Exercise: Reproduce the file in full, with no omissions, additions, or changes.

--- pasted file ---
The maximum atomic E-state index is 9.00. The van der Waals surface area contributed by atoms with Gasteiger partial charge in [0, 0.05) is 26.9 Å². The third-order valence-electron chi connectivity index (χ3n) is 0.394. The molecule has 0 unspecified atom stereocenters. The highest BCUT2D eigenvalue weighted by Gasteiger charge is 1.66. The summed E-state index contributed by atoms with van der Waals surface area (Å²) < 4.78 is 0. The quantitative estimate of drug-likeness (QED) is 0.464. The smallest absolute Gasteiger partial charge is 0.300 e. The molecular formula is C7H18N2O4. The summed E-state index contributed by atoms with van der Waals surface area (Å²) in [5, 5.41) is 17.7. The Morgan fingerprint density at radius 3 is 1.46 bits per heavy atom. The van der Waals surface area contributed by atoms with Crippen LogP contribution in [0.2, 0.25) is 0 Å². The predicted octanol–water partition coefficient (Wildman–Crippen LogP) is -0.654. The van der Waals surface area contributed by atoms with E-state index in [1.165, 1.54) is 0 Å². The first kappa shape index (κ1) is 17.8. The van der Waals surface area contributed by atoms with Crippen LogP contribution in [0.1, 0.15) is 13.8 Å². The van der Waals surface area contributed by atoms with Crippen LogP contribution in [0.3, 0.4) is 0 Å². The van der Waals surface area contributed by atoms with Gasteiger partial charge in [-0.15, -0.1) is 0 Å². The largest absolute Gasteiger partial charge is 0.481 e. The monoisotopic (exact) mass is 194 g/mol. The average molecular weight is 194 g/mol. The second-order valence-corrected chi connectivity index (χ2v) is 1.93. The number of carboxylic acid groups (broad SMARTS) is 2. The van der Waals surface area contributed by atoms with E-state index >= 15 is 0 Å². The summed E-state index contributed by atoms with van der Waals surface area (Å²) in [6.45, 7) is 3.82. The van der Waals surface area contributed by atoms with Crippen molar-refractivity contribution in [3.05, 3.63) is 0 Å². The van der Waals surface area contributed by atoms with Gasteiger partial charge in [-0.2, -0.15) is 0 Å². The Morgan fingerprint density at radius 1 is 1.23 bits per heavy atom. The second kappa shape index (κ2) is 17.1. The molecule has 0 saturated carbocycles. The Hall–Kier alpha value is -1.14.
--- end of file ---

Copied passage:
The maximum atomic E-state index is 9.00. The van der Waals surface area contributed by atoms with Gasteiger partial charge in [0, 0.05) is 26.9 Å². The third-order valence-electron chi connectivity index (χ3n) is 0.394. The molecule has 0 unspecified atom stereocenters. The highest BCUT2D eigenvalue weighted by Gasteiger charge is 1.66. The summed E-state index contributed by atoms with van der Waals surface area (Å²) < 4.78 is 0. The quantitative estimate of drug-likeness (QED) is 0.464. The smallest absolute Gasteiger partial charge is 0.300 e. The molecular formula is C7H18N2O4. The summed E-state index contributed by atoms with van der Waals surface area (Å²) in [5, 5.41) is 17.7. The Morgan fingerprint density at radius 3 is 1.46 bits per heavy atom. The van der Waals surface area contributed by atoms with Crippen LogP contribution in [0.2, 0.25) is 0 Å². The predicted octanol–water partition coefficient (Wildman–Crippen LogP) is -0.654. The van der Waals surface area contributed by atoms with E-state index in [1.165, 1.54) is 0 Å². The first kappa shape index (κ1) is 17.8. The van der Waals surface area contributed by atoms with Crippen LogP contribution in [0.1, 0.15) is 13.8 Å². The van der Waals surface area contributed by atoms with Crippen LogP contribution in [0.3, 0.4) is 0 Å². The van der Waals surface area contributed by atoms with Gasteiger partial charge in [-0.15, -0.1) is 0 Å². The largest absolute Gasteiger partial charge is 0.481 e. The monoisotopic (exact) mass is 194 g/mol. The average molecular weight is 194 g/mol. The second-order valence-corrected chi connectivity index (χ2v) is 1.93. The number of carboxylic acid groups (broad SMARTS) is 2. The van der Waals surface area contributed by atoms with E-state index >= 15 is 0 Å². The summed E-state index contributed by atoms with van der Waals surface area (Å²) in [6.45, 7) is 3.82. The van der Waals surface area contributed by atoms with Crippen molar-refractivity contribution in [3.05, 3.63) is 0 Å². The van der Waals surface area contributed by atoms with Gasteiger partial charge in [-0.2, -0.15) is 0 Å². The Morgan fingerprint density at radius 1 is 1.23 bits per heavy atom. The second kappa shape index (κ2) is 17.1. The molecule has 0 saturated carbocycles. The Hall–Kier alpha value is -1.14.